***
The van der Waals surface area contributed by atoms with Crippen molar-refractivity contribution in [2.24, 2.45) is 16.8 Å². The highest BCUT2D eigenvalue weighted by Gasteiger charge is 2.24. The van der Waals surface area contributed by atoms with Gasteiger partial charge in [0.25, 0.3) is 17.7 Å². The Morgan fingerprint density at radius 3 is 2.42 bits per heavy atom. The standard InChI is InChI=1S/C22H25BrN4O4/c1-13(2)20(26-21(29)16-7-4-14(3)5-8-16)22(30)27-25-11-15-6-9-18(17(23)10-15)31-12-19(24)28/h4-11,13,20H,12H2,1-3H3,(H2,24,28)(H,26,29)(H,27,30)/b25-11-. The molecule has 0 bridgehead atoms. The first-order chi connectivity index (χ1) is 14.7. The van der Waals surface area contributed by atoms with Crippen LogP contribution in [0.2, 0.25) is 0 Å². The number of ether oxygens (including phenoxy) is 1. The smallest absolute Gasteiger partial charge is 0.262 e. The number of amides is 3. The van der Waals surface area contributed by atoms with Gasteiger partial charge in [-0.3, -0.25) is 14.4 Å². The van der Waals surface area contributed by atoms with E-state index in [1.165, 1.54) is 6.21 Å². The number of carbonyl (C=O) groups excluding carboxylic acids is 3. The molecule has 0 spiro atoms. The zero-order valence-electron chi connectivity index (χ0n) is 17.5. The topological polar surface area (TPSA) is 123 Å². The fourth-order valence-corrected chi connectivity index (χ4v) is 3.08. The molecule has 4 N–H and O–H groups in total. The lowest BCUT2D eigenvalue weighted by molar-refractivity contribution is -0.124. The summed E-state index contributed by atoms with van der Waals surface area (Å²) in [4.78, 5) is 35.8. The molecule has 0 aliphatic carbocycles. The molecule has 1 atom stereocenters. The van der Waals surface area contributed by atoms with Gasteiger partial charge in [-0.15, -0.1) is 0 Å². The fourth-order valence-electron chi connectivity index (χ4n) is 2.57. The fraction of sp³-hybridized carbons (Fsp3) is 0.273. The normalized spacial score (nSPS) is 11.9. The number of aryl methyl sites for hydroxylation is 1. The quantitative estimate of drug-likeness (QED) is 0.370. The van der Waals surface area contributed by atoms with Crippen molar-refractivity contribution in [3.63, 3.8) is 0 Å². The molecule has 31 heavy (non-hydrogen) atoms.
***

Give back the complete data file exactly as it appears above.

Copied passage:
The van der Waals surface area contributed by atoms with Crippen molar-refractivity contribution in [2.24, 2.45) is 16.8 Å². The highest BCUT2D eigenvalue weighted by Gasteiger charge is 2.24. The van der Waals surface area contributed by atoms with Gasteiger partial charge in [0.25, 0.3) is 17.7 Å². The Morgan fingerprint density at radius 3 is 2.42 bits per heavy atom. The standard InChI is InChI=1S/C22H25BrN4O4/c1-13(2)20(26-21(29)16-7-4-14(3)5-8-16)22(30)27-25-11-15-6-9-18(17(23)10-15)31-12-19(24)28/h4-11,13,20H,12H2,1-3H3,(H2,24,28)(H,26,29)(H,27,30)/b25-11-. The molecule has 0 bridgehead atoms. The first-order chi connectivity index (χ1) is 14.7. The van der Waals surface area contributed by atoms with Crippen LogP contribution in [0.2, 0.25) is 0 Å². The number of ether oxygens (including phenoxy) is 1. The smallest absolute Gasteiger partial charge is 0.262 e. The number of amides is 3. The van der Waals surface area contributed by atoms with Gasteiger partial charge in [-0.3, -0.25) is 14.4 Å². The van der Waals surface area contributed by atoms with E-state index in [1.165, 1.54) is 6.21 Å². The number of carbonyl (C=O) groups excluding carboxylic acids is 3. The molecule has 0 spiro atoms. The zero-order valence-electron chi connectivity index (χ0n) is 17.5. The topological polar surface area (TPSA) is 123 Å². The fourth-order valence-corrected chi connectivity index (χ4v) is 3.08. The molecule has 4 N–H and O–H groups in total. The lowest BCUT2D eigenvalue weighted by molar-refractivity contribution is -0.124. The summed E-state index contributed by atoms with van der Waals surface area (Å²) in [4.78, 5) is 35.8. The molecule has 0 aliphatic carbocycles. The molecule has 1 atom stereocenters. The van der Waals surface area contributed by atoms with Gasteiger partial charge in [-0.15, -0.1) is 0 Å². The fourth-order valence-electron chi connectivity index (χ4n) is 2.57. The fraction of sp³-hybridized carbons (Fsp3) is 0.273. The normalized spacial score (nSPS) is 11.9. The number of aryl methyl sites for hydroxylation is 1. The quantitative estimate of drug-likeness (QED) is 0.370. The van der Waals surface area contributed by atoms with Crippen molar-refractivity contribution in [3.63, 3.8) is 0 Å². The molecule has 31 heavy (non-hydrogen) atoms.